The Soviet Union was always economically bankrupt. It was poverty-stricken in 1991. It was, in conservative journalist Richard Grenier’s magnificent phrase, Bangladesh with missiles. Outside of Moscow, Russians in 1990 lived in poverty comparable to mid-19th century America, but with far less freedom. Yet this was never told to students during the years that I was in school, which was in the 1960s. There were a few economists who did talk about it, but they got little publicity, were not famous, and their books were not assigned in college classrooms. The standard approach of the academic community was to say that the Soviet Union was a functioning economy: a worthy competitor to capitalism.

Paul Samuelson was the most influential academic economist of the second half of the twentieth century. He wrote the introductory textbook that sold more than any other in the history of college economics. In 1989, as the USSR’s economy was collapsing, he wrote in his textbook that the Soviet Union central planning system proves that central planning can work. Mark Skousen nailed him on this in his book Economics on Trial in 1990. David Henderson reminded readers in the Wall Street Journal in 2009.

Samuelson had an amazingly tin ear about communism. As early as the 1960s, economist G. Warren Nutter at the University of Virginia had done empirical work showing that the much-vaunted economic growth in the Soviet Union was a myth. Samuelson did not pay attention. In the 1989 edition of his textbook, Samuelson and William Nordhaus wrote, "the Soviet economy is proof that, contrary to what many skeptics had earlier believed, a socialist command economy can function and even thrive."

The creator of the so-called Keynesian synthesis and the first American winner of a Nobel Prize in economics was blind as a bat to the the most important economic failure of the modern world. Two years later, the USSR was literally broken up, as if it had been some bankrupt corporation. Samuelson never saw it coming. People who are conceptually blind never do.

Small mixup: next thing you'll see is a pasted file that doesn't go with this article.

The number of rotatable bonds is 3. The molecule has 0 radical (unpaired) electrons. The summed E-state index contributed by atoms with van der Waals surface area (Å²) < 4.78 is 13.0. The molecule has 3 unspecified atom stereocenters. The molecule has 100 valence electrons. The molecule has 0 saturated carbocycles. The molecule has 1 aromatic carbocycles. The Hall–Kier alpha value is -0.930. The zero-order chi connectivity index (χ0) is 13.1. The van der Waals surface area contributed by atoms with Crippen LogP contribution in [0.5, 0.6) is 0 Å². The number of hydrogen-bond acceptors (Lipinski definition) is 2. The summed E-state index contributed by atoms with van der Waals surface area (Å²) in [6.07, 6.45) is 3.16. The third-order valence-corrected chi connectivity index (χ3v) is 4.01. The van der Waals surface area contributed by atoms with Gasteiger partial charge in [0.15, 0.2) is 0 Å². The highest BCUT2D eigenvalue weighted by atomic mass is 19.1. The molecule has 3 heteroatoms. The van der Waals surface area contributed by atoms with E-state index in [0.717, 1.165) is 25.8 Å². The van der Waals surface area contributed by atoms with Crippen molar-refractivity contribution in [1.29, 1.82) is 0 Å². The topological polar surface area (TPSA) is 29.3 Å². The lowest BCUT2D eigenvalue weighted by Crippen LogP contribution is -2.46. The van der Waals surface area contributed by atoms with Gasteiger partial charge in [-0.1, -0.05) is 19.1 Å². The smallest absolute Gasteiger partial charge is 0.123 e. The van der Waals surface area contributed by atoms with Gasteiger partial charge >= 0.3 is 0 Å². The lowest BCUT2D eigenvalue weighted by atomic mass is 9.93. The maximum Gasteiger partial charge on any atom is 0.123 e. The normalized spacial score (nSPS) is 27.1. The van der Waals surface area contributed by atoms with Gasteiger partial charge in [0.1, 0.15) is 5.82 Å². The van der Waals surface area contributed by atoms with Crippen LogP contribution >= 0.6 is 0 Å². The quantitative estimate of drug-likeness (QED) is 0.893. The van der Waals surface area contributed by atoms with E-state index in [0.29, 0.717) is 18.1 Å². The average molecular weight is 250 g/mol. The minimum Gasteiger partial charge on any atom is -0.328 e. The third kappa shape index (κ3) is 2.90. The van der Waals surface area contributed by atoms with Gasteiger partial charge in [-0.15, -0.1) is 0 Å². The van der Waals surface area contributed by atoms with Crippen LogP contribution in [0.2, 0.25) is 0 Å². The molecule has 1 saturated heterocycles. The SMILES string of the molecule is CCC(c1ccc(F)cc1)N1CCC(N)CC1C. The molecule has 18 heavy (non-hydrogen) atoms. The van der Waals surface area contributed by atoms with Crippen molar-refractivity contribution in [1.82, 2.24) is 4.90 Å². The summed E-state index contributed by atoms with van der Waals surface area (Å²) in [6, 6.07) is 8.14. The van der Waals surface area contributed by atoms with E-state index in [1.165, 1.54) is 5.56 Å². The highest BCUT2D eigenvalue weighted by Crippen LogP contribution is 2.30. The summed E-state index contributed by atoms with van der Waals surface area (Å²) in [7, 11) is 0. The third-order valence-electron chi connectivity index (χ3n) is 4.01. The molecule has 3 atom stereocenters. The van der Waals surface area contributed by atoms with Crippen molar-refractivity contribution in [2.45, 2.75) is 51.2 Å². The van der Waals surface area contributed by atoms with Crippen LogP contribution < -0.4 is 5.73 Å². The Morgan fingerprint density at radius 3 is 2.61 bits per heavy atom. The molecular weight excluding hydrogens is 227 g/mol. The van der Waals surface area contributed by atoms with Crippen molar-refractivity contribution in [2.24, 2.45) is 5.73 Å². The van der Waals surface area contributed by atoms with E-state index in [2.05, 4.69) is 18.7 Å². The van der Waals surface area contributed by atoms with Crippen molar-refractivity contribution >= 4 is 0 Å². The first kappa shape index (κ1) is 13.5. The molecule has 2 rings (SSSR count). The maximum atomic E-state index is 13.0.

THE KEYNESIAN ERA IS COMING TO A CLOSE

I say this to give you hope. The Keynesians seem to be dominant today. They are dominant because they have been brought into the hierarchy of political power. They serve as court prophets to the equivalent of the Babylonians, just before the Medo-Persians took the nation.

They are in charge of the major academic institutions. They are the main advisors in the federal government. They are the overwhelmingly dominant faction within the Federal Reserve System. Their only major institutional opponents are the monetarists, and the monetarists are as committed to fiat money as the Keynesians are. They hate the idea of a gold coin standard. They hate the idea of market-produced money.

There was no overwhelming outrage among staff economists at the Federal Reserve when Ben Bernanke and the Federal Open Market Committee cranked up the monetary base from $900,000,000,000 to $1.7 trillion in late 2008, and then cranked it up to $2.7 trillion by the middle of 2011. This expansion of the money supply had no foundation whatsoever in anybody’s theory of economics. It was totally an ad hoc decision. It was a desperate FOMC trying to keep the system from collapsing, or least they thought it was about to collapse. The evidence for that is questionable. But, in any case, they cranked up the monetary base, and nobody in the academic community except a handful of Austrians complained that this was a complete betrayal of the monetary system and out of alignment with any theory of economics.

The Keynesians are eventually going to face what the Marxists have faced since 1991. Literally within months of the collapse of the Soviet Union, when members of the Communist Party simply folded up shop and stole the money that was inside the Communist Party coffers, any respect for Marxism disappeared within academia. Marxism became a laughingstock. Nobody except English professors, a handful of old tenured political scientists, and a tiny handful of economists in the Union of Radical Political Economists (URPE), were still willing to admit in late 1992 that they were advocates of Marxism, and that they had been in favor of Soviet economic planning. They became pariahs overnight. That was because academia, then as now, is committed to power. If you appear to have power, you will get praised by academia, but when you lose power, you will be tossed into what Trotsky called the ashcan of history.